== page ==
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The new imperialism: Chinese leader Xi Jinping with Venezuela’s President Nicolás Maduro in the Miraflores Palace, Caracas (© LEO RAMIREZ/AFP/Getty Images)


For more than half of the 19th century and much of the 20th, US foreign policy was dominated by the Monroe Doctrine, which dictated that efforts by the European powers to take further control in North or South America would be viewed as “the manifestation of an unfriendly disposition toward the United States”.

America appears to have lost sight of this traditional strategic focus. In the absence of meaningful US involvement in Latin America since the Cold War, several countries have begun to engage seriously with the region. Of these, China’s advances into the hemisphere have made James Monroe’s concerns relevant once again. Nothing symbolised this tension more than the overshadowing of the recent G20 meeting in Argentina, by the US-China trade war.

The irony is that America’s increasingly tense trade dispute with China and her military focus on south-east Asia is pushing China into the Latin backyard of the US. Latin America is becoming an important part of China’s sophisticated hedging operation to counter the US. China has done a far better job than the US of identifying areas of critical vulnerability and has taken huge strides towards addressing them.

The most visible element of this strategy has been the One Belt One Road initiative, designed to link China, central Asia and Eastern Europe — the aim being to secure overland access to markets despite US economic pressure, and to maintain lines of communication that circumvent the South China Sea’s major vulnerabilities.

Trade tensions are likely to lead to China decreasing its export relationship with the US. Given its geo-strategic position in regard to the US, its abundance of natural resources and willingness to engage with China, Latin America presents China with significant opportunities to counter US strategic, economic and political power. The ability to develop a new trade relationship that fulfils critical agricultural and resource demands, and a new market for Chinese goods, will help offset deteriorating economic relations with the US and potentially insulate it from trade shocks with the Americans.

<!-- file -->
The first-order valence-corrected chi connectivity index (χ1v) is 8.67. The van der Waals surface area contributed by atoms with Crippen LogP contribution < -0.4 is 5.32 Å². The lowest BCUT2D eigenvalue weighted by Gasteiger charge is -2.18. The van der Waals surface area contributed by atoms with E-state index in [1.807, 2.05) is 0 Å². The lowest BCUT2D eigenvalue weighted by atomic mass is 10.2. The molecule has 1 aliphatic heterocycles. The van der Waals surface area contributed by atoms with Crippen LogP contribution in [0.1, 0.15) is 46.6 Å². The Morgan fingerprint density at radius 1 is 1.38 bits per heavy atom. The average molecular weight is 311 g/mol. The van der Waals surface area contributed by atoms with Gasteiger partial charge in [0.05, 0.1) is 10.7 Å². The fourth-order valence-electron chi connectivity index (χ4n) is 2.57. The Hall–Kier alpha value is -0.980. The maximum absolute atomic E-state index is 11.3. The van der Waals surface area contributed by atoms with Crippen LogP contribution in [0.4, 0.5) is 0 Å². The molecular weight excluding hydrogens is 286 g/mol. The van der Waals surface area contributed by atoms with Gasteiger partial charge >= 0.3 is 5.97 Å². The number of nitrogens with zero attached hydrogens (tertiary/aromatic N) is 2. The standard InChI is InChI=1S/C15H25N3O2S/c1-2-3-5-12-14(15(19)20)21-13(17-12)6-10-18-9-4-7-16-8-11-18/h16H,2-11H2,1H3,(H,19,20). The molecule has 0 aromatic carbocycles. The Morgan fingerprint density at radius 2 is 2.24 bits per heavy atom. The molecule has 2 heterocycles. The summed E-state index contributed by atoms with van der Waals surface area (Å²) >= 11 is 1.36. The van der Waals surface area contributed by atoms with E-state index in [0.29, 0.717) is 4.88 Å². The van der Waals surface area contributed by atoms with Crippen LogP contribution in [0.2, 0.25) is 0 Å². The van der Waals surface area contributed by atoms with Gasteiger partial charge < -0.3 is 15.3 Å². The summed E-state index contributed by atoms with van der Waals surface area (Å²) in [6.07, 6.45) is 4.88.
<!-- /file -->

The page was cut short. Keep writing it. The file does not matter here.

The appeal of Latin America for China is immense, not just because of the material economic and strategic implications, but because Chinese economic and military cooperation facilitates an important political goal: it undermines the norms and rules that have facilitated liberal internationalism. China’s economic expansion globally has been accompanied by none of the rules-based systems that marked US hegemony. It has been visible in China’s tolerance and support for North Korea and Iran, not to mention smaller corrupt states. Authoritarian regimes are far easier for China to do business with. In Latin America, as elsewhere, China’s involvement is steadily rolling back democratisation on the US southern flank.

Monroe’s edict was in effect a ban on great power participation in Latin America and a prohibition on political systems other than liberal democracy. Directed at European imperial powers in the 19th century, it shifted focus to the Soviet Union during the Cold War. After 1989, while America enjoyed unipolarity, Washington’s “backyard” was downgraded on the list of strategic priorities. The doctrine stood until November 2013 when then Secretary of State John Kerry declared its end at the Organisation of American States. Kerry’s speech was striking:
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